Post-Evangelical Life

Back in December, I wrote here and at Patheos about how I was having a hard time attending my evangelical church after the election. That piece struck a nerve. To date it has almost 7,500 Facebook shares, making it the most read post that I have ever written, by far. This tells me that lots of other people are feeling the same way and struggling with the same things that I was in the wake of November 8th.

I wanted to tell the rest of the story – what happened after we left that evangelical church and started going to a “mainline” one. It’s not the story of theologically weak/watered down preaching that I thought it would be. For my fellow dissatisfied evangelicals who aren’t sure about leaving: there is light at the end of the tunnel.

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image via Pixabay.com
My family is now attending a Presbyterian church (USA) about five minutes from our house. I had always thought of the PCUSAs as the “liberal” Presbyterians, and they are, in a sense. This is the first mainline church that I have personally ever attended, and I wasn’t sure what to expect. I was probably not alone in having a mental picture of mainline churches as being kind of like this: wishy-washy, unfamiliar, lukewarm.

But…surprise: that’s not what I found at all. Our new church feels surprisingly similar to the traditional Baptist church of my early childhood: pews, hymnals, a full choir. All the children coming to the front for a children’s message.

There are some welcome differences, however – the associate pastor, music minister and youth minister are all women, in addition to other roles that are traditionally filled by women in evangelical churches, such as the children’s minister.

The church is unapologetically formal – hymns only, from an actual hymnal, no projection screen. A pipe organ. People up on stage wearing robes. This formality has taken a little getting used to, as I have attended contemporary churches since I was eight years old. It’s growing on me. I appreciate that they don’t try to thread the needle between traditional and contemporary, as many churches do, with the awful “praise team” approach that no one ends up actually liking. While I miss singing my favorite praise choruses I’m gaining an appreciation for the deep theology in the lyrics to the old hymns.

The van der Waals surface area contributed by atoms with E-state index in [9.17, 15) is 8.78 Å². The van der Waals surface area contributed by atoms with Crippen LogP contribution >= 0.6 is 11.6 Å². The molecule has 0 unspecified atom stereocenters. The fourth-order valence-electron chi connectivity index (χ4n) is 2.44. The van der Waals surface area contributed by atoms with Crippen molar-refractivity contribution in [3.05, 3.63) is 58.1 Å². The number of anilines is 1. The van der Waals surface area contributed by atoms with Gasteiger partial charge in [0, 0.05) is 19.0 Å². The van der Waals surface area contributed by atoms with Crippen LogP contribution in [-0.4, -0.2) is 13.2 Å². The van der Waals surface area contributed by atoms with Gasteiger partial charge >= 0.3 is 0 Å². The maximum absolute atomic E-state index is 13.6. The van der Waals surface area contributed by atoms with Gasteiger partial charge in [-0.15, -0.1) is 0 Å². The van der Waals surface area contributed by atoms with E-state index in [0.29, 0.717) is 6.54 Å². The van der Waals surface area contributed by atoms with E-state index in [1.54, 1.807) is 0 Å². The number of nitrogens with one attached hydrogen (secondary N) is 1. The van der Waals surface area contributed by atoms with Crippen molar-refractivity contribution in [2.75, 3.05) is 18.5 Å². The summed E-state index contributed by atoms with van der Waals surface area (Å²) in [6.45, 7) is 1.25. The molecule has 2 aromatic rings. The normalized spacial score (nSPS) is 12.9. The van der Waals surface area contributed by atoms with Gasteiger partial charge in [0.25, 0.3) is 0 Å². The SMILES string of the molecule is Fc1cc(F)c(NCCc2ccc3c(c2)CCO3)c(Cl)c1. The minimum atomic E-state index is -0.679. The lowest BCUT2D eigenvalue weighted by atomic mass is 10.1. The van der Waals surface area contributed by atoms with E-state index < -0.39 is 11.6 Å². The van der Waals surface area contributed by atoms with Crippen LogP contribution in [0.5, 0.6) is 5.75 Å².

The main thing I was worried about was that a mainline church wouldn’t actually preach the Bible. I have found this not to be true at all. The sermons are very similar to the sermons at the evangelical churches I have attended all my life.

What makes our church special is that even though my family is new, and the church is large, the pastoral staff went out of their way to make us feel welcome immediately. I mean, really: Jonah and I went to one service in early December and talked to staff members briefly on the way out the door. The following week, I got a card in the mail from the pastor, Jonah got a postcard from the children’s minister, and the pastor added me as a friend on Facebook and Instagram. On our next visit, staff members somehow remembered my name, and Jonah’s name. That’s the way it’s done, folks. I have never felt as welcome anywhere.

By way of comparison, at the last church we were visiting, the pastoral staff and their families had a special section to sit in during the service. (Maybe it’s not nice to link and put them on blast – but I think they should know how they came across, amirite?) Unless someone outside of the section went up to them, I never saw them interact with anyone besides other staff members. No staff member other than the children’s minister ever even looked at me, let alone spoke to me. Not once, over the course of three months.

Regular readers will recall that I was looking for a church that wasn’t filled with Trump voters and that would speak against him. The first Sunday we visited our new church happened to be the first Sunday of advent. The pastor spoke about the difference between happiness and joy, and mentioned that attendees might not be feeling very happy this Christmas season. Though he wasn’t explicit, I took this to be a tacit reference to the election. I’ll never forget it. I knew I was home.

Everything has not been perfect on this point. This previous Sunday I just felt sure that the pastor would mention the Muslim/refugee ban from the pulpit. When he didn’t, I was pretty disappointed. There was talk about divisions in the country and reaching out and spending time with someone whose life is radically different than yours, and a prayer for justice and against oppression, but nothing explicit.

But here’s what’s different from the past: even though I’m not a member and haven’t been there long, I felt comfortable enough to message the pastor and ask him about it. So I did. He was very thoughtful and transparent in a way that I am not used to ministers being, saying that he is attempting to minister to a diverse group of people, and while most members feel like he and I do, not everyone does. I’m going to quote him directly, as I appreciated his thoughtful response, and because this is anonymous: